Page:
At the beginning of the twentieth century, the ambient culture in America generally endorsed Christian moral teaching, with many unbelieving parents wanting their children to learn how the Bible teaches us to live. By the end of the century, the ambient culture increasingly viewed traditional Christian morality as regressive, a hindrance to social progress, and a threat to human equality, liberty, and the pursuit of happiness. Even the lofty ideal of Christian love was suspected of being a political device, which seemed plausible in the heat of the culture war raging on the postwar American scene. Our secular-minded neighbors had made their choice and rejected Christian morality.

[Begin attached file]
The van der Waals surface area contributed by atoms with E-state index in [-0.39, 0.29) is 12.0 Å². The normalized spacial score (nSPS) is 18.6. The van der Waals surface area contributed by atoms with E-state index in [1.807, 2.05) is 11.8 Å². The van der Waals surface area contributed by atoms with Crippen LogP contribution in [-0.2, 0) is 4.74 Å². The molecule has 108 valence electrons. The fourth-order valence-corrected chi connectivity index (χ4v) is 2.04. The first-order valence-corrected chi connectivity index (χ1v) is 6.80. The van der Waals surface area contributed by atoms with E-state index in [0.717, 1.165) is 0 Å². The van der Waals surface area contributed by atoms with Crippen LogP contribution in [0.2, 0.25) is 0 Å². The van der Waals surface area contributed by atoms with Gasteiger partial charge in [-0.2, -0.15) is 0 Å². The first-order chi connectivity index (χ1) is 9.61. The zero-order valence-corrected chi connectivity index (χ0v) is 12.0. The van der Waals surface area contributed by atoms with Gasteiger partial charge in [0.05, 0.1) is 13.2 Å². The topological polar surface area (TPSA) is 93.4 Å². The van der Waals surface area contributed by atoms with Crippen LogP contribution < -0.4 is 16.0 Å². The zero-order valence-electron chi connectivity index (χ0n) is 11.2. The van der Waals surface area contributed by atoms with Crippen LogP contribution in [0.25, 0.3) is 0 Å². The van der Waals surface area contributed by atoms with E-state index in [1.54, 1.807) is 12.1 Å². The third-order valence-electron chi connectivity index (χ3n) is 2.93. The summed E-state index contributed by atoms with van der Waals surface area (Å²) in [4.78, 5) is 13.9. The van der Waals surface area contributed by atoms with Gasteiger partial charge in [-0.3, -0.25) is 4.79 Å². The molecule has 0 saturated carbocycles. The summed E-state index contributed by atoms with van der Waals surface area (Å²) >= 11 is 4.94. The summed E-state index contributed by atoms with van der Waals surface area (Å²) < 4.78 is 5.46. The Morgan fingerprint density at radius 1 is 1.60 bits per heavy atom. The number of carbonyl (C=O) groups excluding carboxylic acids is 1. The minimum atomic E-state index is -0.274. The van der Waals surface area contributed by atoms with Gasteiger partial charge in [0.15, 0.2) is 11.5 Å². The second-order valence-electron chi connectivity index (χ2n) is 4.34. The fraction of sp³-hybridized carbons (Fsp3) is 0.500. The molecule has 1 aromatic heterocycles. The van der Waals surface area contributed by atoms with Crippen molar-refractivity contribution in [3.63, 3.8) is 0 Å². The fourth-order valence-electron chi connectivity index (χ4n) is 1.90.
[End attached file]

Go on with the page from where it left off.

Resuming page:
Churches that refused to compromise their doctrinal standards often resisted moral compromise as well.

Meanwhile, Protestantism at the opening of the century was being sifted by fierce theological debates over the authority, trustworthiness, and interpretation of Scripture and numerous other points of doctrine. Yet people on both sides of these debates could generally count on their opponents’ sharing the same general moral outlook. By the end of the century, this was no longer the case. Churches that accommodated their doctrinal views to the sensibilities of the ambient culture generally followed the revisionist path into moral compromise as well; churches that refused to compromise their doctrinal standards often resisted moral compromise as well, though with varying degrees of thoughtfulness and cultural engagement.